And no, I checked, it’s not April 1st. The buffoon in the White House actually murdered members of the Syrian armed forces in an open act of illegal aggression, with the pretext mere (at best) unproven allegations of a few people having been killed by unfashionable methods in the midst of a civil war.

    Shame on the US, shame on Trump, and shame on Republicans. And let’s hear no more Republican shite talked against Obama, whom Trump has now demonstrated to have been ten times the president Trump is. And I say that as someone who would have voted for Trump if I were American and who celebrated his election.

    Looks like the world is faced with Bush II (the village idiot President) all over again.

    • Replies: @annamaria
    It is feasible that the attack will spell the end of Israel in a sense that the stench from the moral cadaver Eretz Israel will eventually make the whole project utterly repulsive to the majority of civilized human beings.
    ... same could be said about the US.
    , @KenH
    Trump was not given authority by Congress to use military force against the Assad regime so he is now a war criminal. Worse, there's been no formal investigation of the chemical attack and it's all based on allegations and photos of dead children. Our intelligence agencies and Israel said Assad was guilty and we know they don't have any private agendas (yeah right).

    It pains me to say this, but I almost wish Obama was back in office as much as I hated him since his skin color insulated him from a lot of criticism and attacks if he chose to keep us out of war which he largely did the last two years.
  230. utu says:

    I have an important question I think. Was Bannon sidelined before the news of the chemical weapon attack in Syria or after?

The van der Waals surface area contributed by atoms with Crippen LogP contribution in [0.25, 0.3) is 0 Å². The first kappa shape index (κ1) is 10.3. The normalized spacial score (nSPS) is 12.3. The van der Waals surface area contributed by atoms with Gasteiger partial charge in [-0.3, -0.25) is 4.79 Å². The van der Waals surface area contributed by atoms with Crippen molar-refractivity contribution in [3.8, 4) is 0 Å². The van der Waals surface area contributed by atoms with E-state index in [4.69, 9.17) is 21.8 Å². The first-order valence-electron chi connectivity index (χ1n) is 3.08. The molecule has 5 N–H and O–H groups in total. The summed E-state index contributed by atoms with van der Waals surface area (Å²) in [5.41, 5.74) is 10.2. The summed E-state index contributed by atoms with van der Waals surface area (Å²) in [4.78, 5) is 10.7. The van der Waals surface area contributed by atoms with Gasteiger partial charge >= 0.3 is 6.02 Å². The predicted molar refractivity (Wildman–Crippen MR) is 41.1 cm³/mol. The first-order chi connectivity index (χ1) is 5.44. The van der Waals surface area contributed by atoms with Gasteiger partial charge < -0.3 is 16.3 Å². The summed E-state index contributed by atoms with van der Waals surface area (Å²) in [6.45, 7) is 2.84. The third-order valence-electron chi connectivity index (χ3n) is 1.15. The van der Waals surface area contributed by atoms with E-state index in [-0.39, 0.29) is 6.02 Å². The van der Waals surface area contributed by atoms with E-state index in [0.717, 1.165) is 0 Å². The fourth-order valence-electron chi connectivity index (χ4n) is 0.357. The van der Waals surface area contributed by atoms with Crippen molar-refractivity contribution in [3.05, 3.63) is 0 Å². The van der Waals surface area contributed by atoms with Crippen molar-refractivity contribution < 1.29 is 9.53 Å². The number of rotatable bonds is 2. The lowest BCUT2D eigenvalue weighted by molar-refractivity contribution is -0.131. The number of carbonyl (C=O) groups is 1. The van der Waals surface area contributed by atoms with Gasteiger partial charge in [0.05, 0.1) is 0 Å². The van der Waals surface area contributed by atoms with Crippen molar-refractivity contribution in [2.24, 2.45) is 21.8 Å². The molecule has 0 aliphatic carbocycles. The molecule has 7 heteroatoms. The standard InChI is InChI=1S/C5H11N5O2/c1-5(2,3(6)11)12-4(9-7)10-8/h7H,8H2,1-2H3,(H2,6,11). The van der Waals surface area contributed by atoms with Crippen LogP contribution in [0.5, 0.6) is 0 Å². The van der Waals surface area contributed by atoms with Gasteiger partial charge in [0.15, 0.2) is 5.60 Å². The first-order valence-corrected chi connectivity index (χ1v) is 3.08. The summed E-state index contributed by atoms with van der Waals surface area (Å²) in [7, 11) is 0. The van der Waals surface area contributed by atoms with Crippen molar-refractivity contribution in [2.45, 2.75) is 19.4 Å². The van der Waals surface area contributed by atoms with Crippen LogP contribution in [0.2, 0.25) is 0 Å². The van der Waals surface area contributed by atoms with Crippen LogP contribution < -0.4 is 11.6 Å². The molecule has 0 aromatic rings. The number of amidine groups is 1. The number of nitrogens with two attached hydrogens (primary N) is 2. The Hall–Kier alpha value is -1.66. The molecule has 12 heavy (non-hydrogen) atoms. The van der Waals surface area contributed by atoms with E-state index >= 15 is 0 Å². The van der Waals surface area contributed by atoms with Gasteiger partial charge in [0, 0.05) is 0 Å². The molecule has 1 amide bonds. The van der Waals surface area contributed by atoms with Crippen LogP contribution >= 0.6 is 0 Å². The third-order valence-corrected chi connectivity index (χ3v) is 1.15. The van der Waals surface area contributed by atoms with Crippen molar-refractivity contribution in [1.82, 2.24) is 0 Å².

Bannon obviously would be against any shenanigans they are doing in Syria now. Bannon arranged a meeting of Tulsi Gabbard (who has a very strong anti intervention and anti meddling in Syria position) with Trump. Bannon loves Tulsi Gabbard, so he tried. But Trump opted for individual of Nikki Haley ilk instead. What a shame!

    http://thehill.com/homenews/administration/307106-bannon-set-up-trump-gabbard-meeting

    So my thinking is that if they took Bannon out of the loop before the gas attack they knew of the gas attack ahead of time.

    • Replies: @annamaria
    Ziocons & oilmen have united to get their way. On a cue from Fed reserve.
    , @Talha
    Hey utu,

    I didn't put those pieces together, so thanks for the excellent analysis.

    Peace.
    , @anon

    So my thinking is that if they took Bannon out of the loop before the gas attack they knew of the gas attack ahead of time.
     
    good point
  231. Hillary Clinton would have done the same thing. In other words, Trump is no different from her or the rest of the Swamp.

    • Replies: @Randal

    Hillary Clinton would have done the same thing. In other words, Trump is no different from her or the rest of the Swamp.
     
    But Obama didn't, and he was under the same pressure to "do something". We now know beyond reasonable doubt that Obama was a better president and a better man than Trump is.

    What's almost the worst part of it is that it genuinely looks as though Trump actually changed his mind (or had it changed for him) over the "chemical attack". Alleged or not, that's not the kind of trivial emotive fluff that leaders should be making decisions on war and peace over. It looks like Trump really is the airhead he was always portrayed as, but some of us hoped he wasn't. And please don't bother trying to claim that his gratuitous overnight double reversal of policy was some kind of masterful deception to make the Syrians lower their guard.
    , @daniel le mouche
    'Hillary Clinton would have done the same thing. In other words, Trump is no different from her or the rest of the Swamp.'

    Exactly. And...
    Newsflash--Trump is VERY GOOD FRIENDS with the Clintons.
    Another newsflash--It's all FAKE (oh shock, oh horror, oh no!)
    Anyone who ever thought otherwise may, one hopes against hope, once and for all STOP BEING SO FUCKING STUPID-----EVERY SINGLE FUCKING FOUR YEARS!!!!!!
  232. @Rurik

    May God help us all.
     
    I couldn't agree more Alex